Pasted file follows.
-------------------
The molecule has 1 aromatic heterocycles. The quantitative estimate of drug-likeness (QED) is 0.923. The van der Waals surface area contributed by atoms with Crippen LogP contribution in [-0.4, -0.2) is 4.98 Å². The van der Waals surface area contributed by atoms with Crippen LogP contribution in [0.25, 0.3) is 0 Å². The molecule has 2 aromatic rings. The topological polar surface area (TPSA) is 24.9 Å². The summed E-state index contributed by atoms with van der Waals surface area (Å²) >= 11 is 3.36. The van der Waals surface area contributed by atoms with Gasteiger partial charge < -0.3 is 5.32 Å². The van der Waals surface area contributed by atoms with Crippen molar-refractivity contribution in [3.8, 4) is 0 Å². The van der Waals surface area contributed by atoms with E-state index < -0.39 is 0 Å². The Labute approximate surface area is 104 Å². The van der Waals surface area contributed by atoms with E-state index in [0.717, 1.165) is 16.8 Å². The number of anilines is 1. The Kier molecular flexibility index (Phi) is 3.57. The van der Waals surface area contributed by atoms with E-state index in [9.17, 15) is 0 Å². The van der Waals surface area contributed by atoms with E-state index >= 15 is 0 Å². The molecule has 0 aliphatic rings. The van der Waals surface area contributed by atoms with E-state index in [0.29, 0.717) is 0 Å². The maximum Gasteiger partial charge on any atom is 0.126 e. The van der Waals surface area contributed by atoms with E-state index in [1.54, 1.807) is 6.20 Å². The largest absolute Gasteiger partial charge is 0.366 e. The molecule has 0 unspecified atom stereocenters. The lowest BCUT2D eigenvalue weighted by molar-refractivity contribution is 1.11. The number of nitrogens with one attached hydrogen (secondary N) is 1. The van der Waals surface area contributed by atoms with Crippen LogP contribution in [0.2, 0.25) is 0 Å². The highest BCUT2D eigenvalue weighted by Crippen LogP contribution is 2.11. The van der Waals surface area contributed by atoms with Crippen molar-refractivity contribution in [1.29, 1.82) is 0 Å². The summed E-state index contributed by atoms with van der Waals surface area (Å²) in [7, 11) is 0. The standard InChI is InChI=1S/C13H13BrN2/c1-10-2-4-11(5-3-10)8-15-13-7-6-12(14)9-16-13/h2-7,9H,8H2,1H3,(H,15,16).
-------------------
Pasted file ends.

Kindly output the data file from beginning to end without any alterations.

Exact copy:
The molecule has 1 aromatic heterocycles. The quantitative estimate of drug-likeness (QED) is 0.923. The van der Waals surface area contributed by atoms with Crippen LogP contribution in [-0.4, -0.2) is 4.98 Å². The van der Waals surface area contributed by atoms with Crippen LogP contribution in [0.25, 0.3) is 0 Å². The molecule has 2 aromatic rings. The topological polar surface area (TPSA) is 24.9 Å². The summed E-state index contributed by atoms with van der Waals surface area (Å²) >= 11 is 3.36. The van der Waals surface area contributed by atoms with Gasteiger partial charge < -0.3 is 5.32 Å². The van der Waals surface area contributed by atoms with Crippen molar-refractivity contribution in [3.8, 4) is 0 Å². The van der Waals surface area contributed by atoms with E-state index < -0.39 is 0 Å². The Labute approximate surface area is 104 Å². The van der Waals surface area contributed by atoms with E-state index in [0.717, 1.165) is 16.8 Å². The number of anilines is 1. The Kier molecular flexibility index (Phi) is 3.57. The van der Waals surface area contributed by atoms with E-state index in [9.17, 15) is 0 Å². The van der Waals surface area contributed by atoms with E-state index >= 15 is 0 Å². The molecule has 0 aliphatic rings. The van der Waals surface area contributed by atoms with E-state index in [0.29, 0.717) is 0 Å². The maximum Gasteiger partial charge on any atom is 0.126 e. The van der Waals surface area contributed by atoms with E-state index in [1.54, 1.807) is 6.20 Å². The largest absolute Gasteiger partial charge is 0.366 e. The molecule has 0 unspecified atom stereocenters. The lowest BCUT2D eigenvalue weighted by molar-refractivity contribution is 1.11. The number of nitrogens with one attached hydrogen (secondary N) is 1. The van der Waals surface area contributed by atoms with Crippen LogP contribution in [0.2, 0.25) is 0 Å². The highest BCUT2D eigenvalue weighted by Crippen LogP contribution is 2.11. The van der Waals surface area contributed by atoms with Crippen molar-refractivity contribution in [1.29, 1.82) is 0 Å². The summed E-state index contributed by atoms with van der Waals surface area (Å²) in [7, 11) is 0. The standard InChI is InChI=1S/C13H13BrN2/c1-10-2-4-11(5-3-10)8-15-13-7-6-12(14)9-16-13/h2-7,9H,8H2,1H3,(H,15,16).